This past weekend (September 17) was the 5th running of the Eastside 10k. It’s become an established event in the Vancouver running scene. The last couple of years in particular were more known for taking place in a cold, wet rain. This year, the weather has been much improved. In addition, the course has changed, away from the viaduct and on to the light-industrial area along Powell Street. For me, this was a good rehearsal for the big test to come on November 5.
I ran this race more than halfway through a 16-week training cycle leading up to the New York City Marathon. The training runs have been good, but various personal and professional demands have been shifting the days I’d normally do my runs. I’ve also had to contend with a niggling knee problem that doesn’t affect my running, but more so between runs. A trip to a physiotherapist in the week before the race showed some great improvements.
As I mentioned earlier, the Eastside 10k route has changed so that it starts and finishes on Cordova Street in front of the Woodward’s development. I think it’s a good move to showcase the fact that the old and new courses pass through Vancouver’s Downtown Eastside, a neighbourhood mostly misunderstood and maligned. But having volunteered in the area gave me a greater appreciation for the vibrant and resilient community that makes up the Downtown Eastside.
The route was extended east to Nanaimo Street, but a straight line out and back isn’t exactly 10 km, so a few creative turns were needed to bring the distance up to the required number. It’s mostly flat, except for the up-and-down of the Powell Street Overpass, and the hill leading up to and around Pandora Park, next to Nanaimo Street. This latter hill was even made into a challenge: the 1.2 km segment was marked by timing mats, and included in the results.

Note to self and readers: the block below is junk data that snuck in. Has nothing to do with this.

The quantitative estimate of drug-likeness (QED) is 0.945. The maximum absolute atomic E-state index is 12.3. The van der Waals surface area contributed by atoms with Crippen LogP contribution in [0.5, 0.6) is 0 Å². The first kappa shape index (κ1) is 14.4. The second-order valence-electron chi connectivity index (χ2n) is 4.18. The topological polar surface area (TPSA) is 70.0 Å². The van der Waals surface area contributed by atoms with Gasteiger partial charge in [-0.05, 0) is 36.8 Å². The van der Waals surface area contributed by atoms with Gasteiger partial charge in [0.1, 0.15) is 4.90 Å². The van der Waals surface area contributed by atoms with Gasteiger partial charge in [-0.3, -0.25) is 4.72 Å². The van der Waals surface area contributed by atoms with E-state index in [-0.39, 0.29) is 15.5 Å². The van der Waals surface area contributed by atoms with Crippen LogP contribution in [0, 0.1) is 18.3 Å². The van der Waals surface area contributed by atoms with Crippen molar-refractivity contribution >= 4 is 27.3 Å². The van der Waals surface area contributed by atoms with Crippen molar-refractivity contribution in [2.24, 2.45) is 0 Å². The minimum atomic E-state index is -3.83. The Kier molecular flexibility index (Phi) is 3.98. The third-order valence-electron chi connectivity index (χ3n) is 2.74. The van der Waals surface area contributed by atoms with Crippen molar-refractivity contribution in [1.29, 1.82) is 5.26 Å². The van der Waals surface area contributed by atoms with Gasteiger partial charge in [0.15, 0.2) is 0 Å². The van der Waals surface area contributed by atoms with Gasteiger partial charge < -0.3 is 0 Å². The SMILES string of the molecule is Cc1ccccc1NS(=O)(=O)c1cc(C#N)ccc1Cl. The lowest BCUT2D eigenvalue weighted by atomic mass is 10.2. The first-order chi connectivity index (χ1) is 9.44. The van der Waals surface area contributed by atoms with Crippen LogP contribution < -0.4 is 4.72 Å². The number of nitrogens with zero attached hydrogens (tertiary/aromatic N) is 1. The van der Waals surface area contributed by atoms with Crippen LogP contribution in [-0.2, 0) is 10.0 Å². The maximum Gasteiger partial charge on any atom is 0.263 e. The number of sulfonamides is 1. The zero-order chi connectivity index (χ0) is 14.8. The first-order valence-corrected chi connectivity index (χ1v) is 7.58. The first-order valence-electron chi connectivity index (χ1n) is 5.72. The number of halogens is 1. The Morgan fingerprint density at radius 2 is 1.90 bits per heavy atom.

The race organizers made full use of the Woodward’s Atrium and surrounding plaza for the same-day bib pickup (always a good option for those unable to attend pre-race expos) and gear check. The Bicycle Valet was there as well, on Abbott Street.
After warming up, I settled in the start area and waited for the 8:30 am start. Some unexpected issue elsewhere on the course resulted in a slight delay to the start. Once the race got underway, though, I felt I can take on this challenge.
Given what’s been happening with my knee, and it wasn’t an “A” race, I was aiming for at least sub-60 minutes, perhaps -57 minutes. After two kilometres, I knew I can get that 57. I crossed the 5 km mat at exactly 27:30, which put me on pace for 55 minutes, so I was feeling very good.
The weather definitely helped; it was decent for September. It was around 12ºC, and wearing shorts were still OK. This was a great improvement over the last couple of years this race was held, when downpours made for a miserable race experience.
I think the weather greatly contributed to how well I did. For the first 9 km, my km splits ranged from 5:20 to 5:36/km. In the last kilometre, I wanted to go under 55:00, so I sped up. Despite the turns and congestion, I managed to go under 5:00/km to finish at 54:02. That was almost three minutes better than my goal!
This race result will definitely give me a boost in the final weeks of training for the NYC Marathon. It’s crunch time!
Chip time: 54:02
83/191 males 35-39